On the Costa del Azahar, however, the property market faces the ‘post-boom’ future in a stronger position. There is no doubt that the market is cooling down, as it needs to after 10 years of growth, but prices are still firm. The robust local economy is still creating demand for housing, and the number of foreign buyers coming to the region looks set to increase, rather than decrease.
“Property prices are still rising, though not as much as before,” explains Jose Luis de Miguel, MD of Valencian developers Onofre Miguel, and President of Urbe Desarrollo – one of the largest property fairs in Europe. “Moderate price increases are good news, because they encourage buyers, but don’t encourage speculation.”
Off-plan speculators who distorted demand are one of the reasons why places like the Costa del Sol are struggling today. Up to 50% of more of sales in areas popular with British buyers during 2003 and 2004 involved foreign investors buying one or more properties off-plan to sell on before completion. This caused developers to overestimate demand, and over build in many areas. This has not happened to the same extent in Castellón.
“The amount of new construction in this area is relatively modest,” says de Miguel. “The countryside on the coast, with the hills coming down to the sea, also discourages too much building back from the coast.”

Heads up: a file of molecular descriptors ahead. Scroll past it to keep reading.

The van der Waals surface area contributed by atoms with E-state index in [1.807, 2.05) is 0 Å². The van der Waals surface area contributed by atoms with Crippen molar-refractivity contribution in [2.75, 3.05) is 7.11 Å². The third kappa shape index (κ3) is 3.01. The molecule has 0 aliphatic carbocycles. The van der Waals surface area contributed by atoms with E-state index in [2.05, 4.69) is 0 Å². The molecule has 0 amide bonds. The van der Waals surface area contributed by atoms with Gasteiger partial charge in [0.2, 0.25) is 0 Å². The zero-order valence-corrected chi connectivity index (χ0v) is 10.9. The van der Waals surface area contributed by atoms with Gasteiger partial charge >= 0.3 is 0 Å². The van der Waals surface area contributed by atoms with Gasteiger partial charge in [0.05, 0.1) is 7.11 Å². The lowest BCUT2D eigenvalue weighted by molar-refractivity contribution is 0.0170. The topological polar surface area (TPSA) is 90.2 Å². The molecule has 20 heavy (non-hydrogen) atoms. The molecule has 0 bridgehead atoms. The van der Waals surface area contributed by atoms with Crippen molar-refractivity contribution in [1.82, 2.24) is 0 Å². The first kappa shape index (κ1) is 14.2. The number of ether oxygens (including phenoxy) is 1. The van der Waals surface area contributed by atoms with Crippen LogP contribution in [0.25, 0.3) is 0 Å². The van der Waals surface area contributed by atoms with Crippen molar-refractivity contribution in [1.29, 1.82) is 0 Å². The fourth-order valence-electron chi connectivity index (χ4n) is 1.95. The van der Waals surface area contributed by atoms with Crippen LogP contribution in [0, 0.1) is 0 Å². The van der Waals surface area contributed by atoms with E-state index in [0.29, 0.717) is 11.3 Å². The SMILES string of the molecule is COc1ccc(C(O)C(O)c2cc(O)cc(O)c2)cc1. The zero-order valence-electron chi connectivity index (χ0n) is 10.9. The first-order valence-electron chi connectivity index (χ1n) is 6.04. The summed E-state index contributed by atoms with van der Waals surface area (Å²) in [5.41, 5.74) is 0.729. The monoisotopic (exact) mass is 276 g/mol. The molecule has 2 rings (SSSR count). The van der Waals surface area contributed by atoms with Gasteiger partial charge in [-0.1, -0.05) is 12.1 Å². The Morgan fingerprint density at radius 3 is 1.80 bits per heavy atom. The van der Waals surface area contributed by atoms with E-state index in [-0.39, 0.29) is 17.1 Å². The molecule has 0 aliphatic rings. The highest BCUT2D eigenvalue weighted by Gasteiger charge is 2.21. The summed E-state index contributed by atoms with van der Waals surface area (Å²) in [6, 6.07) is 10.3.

According to Spain’s professional association of architects, there has been a total of 88,420 planning approvals in Castellon over the last 5 years, compared to 224,500 in the province of Alicante, and 228,000 in Malaga province. Driving along the coast to the north of the city of Castellon there are still long stretches of the coast that have not been developed. There are also pockets of misguided development that are clearly visible, but they are relatively modest compared to the norm in coastal areas further south.
There are plans afoot to increase the number of golf developments in the area, but with the market now cooling down it is unlikely that all the planned developments will begin at the same time, and risk flooding the market, as has happened in Murcia.
On the demand side, a new international airport under construction at Vilanova d’Alcolea, in the heart of the Costa del Azahar, is expected to give demand a major boost.
With a strong local economy, and the region opening up to house hunters from abroad, the future for the Costa Azahar’s property market looks comparatively attractive, for as long as Spain’s real estate boom lasts. If the boom ends in a crash, this region will not escape the pain.